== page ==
My personal view is that the Government always knew it was going to give ground on this (and the DV) definition – in fact, didn’t The Sun(!) throw this Clin Neg concession out into the public domain following a leak, some time ago? Well, whichever paper it was it was certainly out there, which appears to indicate Ministers sat on it for some reason… Oh, and here we are, just about to enter Report Stage and an excellent opportunity for Lord McNally to demonstrate the Coalition’s willingness to listen *cough* and the effectiveness of the Parliamentary Committee Stages *choking cough*

    As to the 8-weeks I imagine that, as with much of the austerity rhetoric, the line will simply be that the Government had to draw the line somewhere. As it is, I would be curious as to whether the MoJ has assessed the impact of setting an 8 week limit against there being no age limit. If there would be little difference between the two in terms of comparable savings to the public purse, then why bother setting a limit at all? If there would be considerable estimated savings, then we would be clear that the concession in no way addresses the real scale of the problem with Clinical Negligence claims in respect of this type of client group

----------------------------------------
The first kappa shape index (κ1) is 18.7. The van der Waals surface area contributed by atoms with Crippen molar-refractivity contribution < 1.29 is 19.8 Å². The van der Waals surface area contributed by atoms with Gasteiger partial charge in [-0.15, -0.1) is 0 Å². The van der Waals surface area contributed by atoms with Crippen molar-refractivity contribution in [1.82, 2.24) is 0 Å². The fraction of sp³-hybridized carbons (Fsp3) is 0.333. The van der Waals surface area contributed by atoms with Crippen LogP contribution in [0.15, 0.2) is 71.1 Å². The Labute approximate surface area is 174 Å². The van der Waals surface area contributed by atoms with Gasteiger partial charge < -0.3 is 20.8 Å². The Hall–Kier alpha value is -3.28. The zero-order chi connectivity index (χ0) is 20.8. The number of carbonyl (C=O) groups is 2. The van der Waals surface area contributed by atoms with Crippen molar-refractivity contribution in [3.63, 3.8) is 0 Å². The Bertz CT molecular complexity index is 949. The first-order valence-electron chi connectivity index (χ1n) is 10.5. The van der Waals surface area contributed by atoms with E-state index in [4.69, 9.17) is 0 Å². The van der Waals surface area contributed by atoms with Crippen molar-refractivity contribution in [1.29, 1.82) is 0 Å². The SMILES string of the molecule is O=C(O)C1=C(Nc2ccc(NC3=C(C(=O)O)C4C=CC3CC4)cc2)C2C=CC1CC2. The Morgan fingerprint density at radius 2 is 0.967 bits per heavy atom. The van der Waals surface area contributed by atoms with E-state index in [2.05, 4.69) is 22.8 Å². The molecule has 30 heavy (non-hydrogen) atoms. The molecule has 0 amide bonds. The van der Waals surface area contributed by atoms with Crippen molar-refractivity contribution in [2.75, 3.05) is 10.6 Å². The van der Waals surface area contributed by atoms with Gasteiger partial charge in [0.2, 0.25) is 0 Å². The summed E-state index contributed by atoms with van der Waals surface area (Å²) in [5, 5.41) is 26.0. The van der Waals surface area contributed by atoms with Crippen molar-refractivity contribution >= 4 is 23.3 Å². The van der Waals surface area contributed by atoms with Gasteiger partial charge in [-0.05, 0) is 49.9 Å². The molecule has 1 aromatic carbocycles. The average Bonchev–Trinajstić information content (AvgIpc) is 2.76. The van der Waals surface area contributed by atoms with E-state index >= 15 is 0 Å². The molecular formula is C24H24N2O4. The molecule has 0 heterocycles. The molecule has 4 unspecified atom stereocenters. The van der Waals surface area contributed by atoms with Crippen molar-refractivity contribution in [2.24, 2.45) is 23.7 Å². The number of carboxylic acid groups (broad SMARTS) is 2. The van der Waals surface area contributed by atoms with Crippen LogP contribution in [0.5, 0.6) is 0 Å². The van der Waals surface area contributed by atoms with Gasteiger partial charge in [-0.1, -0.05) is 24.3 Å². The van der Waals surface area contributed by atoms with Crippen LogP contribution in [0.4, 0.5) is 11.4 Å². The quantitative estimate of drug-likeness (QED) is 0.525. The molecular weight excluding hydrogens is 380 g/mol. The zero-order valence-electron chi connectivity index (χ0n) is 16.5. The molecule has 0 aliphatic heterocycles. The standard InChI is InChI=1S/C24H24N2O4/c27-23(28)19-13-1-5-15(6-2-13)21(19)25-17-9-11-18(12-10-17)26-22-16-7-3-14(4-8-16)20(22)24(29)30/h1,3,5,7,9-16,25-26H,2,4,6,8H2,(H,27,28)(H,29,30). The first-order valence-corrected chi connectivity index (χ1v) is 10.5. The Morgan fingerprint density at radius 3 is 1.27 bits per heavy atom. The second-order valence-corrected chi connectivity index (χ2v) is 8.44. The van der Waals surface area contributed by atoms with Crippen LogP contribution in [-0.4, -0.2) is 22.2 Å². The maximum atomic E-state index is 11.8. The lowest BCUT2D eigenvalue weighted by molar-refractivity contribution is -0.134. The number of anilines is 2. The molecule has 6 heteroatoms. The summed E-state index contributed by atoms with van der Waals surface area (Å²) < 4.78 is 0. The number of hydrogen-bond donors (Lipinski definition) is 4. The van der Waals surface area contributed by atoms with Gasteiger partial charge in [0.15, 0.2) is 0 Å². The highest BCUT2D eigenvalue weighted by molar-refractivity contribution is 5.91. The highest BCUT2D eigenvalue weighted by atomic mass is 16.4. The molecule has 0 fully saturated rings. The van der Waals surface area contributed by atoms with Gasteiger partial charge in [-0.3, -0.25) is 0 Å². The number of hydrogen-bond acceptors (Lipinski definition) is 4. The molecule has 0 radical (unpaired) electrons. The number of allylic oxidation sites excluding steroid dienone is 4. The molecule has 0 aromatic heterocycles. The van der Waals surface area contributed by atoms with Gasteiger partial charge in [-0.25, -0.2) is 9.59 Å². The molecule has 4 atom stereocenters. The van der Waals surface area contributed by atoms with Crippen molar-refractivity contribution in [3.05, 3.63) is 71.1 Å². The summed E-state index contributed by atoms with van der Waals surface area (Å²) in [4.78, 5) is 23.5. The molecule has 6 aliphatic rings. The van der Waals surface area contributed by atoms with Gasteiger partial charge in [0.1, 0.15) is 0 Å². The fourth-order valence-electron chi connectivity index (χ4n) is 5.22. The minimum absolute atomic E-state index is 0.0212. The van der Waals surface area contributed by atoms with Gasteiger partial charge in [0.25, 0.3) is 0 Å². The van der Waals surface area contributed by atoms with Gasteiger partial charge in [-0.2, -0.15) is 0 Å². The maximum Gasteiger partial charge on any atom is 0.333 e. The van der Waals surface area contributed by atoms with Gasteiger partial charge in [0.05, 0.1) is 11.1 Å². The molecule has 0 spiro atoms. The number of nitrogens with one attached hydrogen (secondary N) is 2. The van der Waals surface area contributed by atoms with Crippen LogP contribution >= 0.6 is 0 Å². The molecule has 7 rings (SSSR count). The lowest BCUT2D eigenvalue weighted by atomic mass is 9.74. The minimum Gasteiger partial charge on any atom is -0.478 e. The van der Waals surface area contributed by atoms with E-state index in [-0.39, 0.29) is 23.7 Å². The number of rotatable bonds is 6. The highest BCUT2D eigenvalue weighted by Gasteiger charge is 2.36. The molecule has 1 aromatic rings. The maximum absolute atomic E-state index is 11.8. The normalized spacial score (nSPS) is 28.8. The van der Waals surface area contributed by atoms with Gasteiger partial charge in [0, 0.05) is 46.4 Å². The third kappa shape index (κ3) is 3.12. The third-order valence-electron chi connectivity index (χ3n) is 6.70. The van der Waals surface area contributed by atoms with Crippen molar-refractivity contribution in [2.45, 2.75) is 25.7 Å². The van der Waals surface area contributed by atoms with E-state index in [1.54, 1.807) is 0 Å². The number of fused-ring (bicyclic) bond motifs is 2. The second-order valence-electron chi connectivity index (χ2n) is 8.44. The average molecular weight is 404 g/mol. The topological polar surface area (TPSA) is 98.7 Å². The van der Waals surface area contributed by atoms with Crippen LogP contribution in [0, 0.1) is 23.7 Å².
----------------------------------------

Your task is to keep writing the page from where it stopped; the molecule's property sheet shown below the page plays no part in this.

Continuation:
On the other hand, if it has not assessed the comparable impact, then is it just guess work – a stab in the dark, perhaps?

    1. Adam Wagner says:

      Thanks for the comment Patrick – I imagine the 8-week limit could be connected to the time in which newly born babies are in the most danger, but I would be interested to see the rationale…